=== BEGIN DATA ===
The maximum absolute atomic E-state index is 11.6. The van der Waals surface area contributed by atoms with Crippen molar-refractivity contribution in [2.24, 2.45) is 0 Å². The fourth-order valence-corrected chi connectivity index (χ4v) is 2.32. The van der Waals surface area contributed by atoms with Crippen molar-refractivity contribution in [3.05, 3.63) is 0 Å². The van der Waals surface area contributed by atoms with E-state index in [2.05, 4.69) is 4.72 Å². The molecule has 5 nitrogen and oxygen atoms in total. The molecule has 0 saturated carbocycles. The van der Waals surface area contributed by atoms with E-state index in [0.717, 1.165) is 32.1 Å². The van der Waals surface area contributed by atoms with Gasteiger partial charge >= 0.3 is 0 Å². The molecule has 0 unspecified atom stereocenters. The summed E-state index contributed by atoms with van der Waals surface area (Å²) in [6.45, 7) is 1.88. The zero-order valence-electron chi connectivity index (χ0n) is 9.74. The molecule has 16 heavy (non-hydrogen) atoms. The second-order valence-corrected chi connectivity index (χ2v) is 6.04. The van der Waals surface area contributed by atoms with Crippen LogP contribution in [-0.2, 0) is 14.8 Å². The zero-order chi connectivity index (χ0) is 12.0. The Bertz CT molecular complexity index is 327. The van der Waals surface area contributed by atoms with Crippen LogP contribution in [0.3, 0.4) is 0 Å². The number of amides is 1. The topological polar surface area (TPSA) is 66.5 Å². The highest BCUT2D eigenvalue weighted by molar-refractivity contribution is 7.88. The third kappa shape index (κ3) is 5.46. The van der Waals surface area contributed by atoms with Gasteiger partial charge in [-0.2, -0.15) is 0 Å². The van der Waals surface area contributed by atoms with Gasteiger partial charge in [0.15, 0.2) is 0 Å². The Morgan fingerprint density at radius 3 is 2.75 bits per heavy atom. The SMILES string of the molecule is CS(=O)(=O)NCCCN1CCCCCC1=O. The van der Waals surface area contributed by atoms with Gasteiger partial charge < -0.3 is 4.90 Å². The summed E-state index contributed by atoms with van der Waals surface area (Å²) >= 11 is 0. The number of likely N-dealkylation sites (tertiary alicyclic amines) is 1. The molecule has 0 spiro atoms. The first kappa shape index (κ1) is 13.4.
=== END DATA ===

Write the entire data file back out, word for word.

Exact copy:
The maximum absolute atomic E-state index is 11.6. The van der Waals surface area contributed by atoms with Crippen molar-refractivity contribution in [2.24, 2.45) is 0 Å². The fourth-order valence-corrected chi connectivity index (χ4v) is 2.32. The van der Waals surface area contributed by atoms with Crippen molar-refractivity contribution in [3.05, 3.63) is 0 Å². The van der Waals surface area contributed by atoms with E-state index in [2.05, 4.69) is 4.72 Å². The molecule has 5 nitrogen and oxygen atoms in total. The molecule has 0 saturated carbocycles. The van der Waals surface area contributed by atoms with E-state index in [0.717, 1.165) is 32.1 Å². The van der Waals surface area contributed by atoms with Gasteiger partial charge >= 0.3 is 0 Å². The molecule has 0 unspecified atom stereocenters. The summed E-state index contributed by atoms with van der Waals surface area (Å²) in [6.45, 7) is 1.88. The zero-order valence-electron chi connectivity index (χ0n) is 9.74. The molecule has 16 heavy (non-hydrogen) atoms. The second-order valence-corrected chi connectivity index (χ2v) is 6.04. The van der Waals surface area contributed by atoms with Crippen LogP contribution in [-0.2, 0) is 14.8 Å². The zero-order chi connectivity index (χ0) is 12.0. The Bertz CT molecular complexity index is 327. The van der Waals surface area contributed by atoms with Crippen LogP contribution in [0.3, 0.4) is 0 Å². The number of amides is 1. The topological polar surface area (TPSA) is 66.5 Å². The highest BCUT2D eigenvalue weighted by molar-refractivity contribution is 7.88. The third kappa shape index (κ3) is 5.46. The van der Waals surface area contributed by atoms with Gasteiger partial charge in [-0.2, -0.15) is 0 Å². The van der Waals surface area contributed by atoms with Gasteiger partial charge in [0.15, 0.2) is 0 Å². The Morgan fingerprint density at radius 3 is 2.75 bits per heavy atom. The SMILES string of the molecule is CS(=O)(=O)NCCCN1CCCCCC1=O. The van der Waals surface area contributed by atoms with Gasteiger partial charge < -0.3 is 4.90 Å². The summed E-state index contributed by atoms with van der Waals surface area (Å²) >= 11 is 0. The number of likely N-dealkylation sites (tertiary alicyclic amines) is 1. The molecule has 0 spiro atoms. The first kappa shape index (κ1) is 13.4.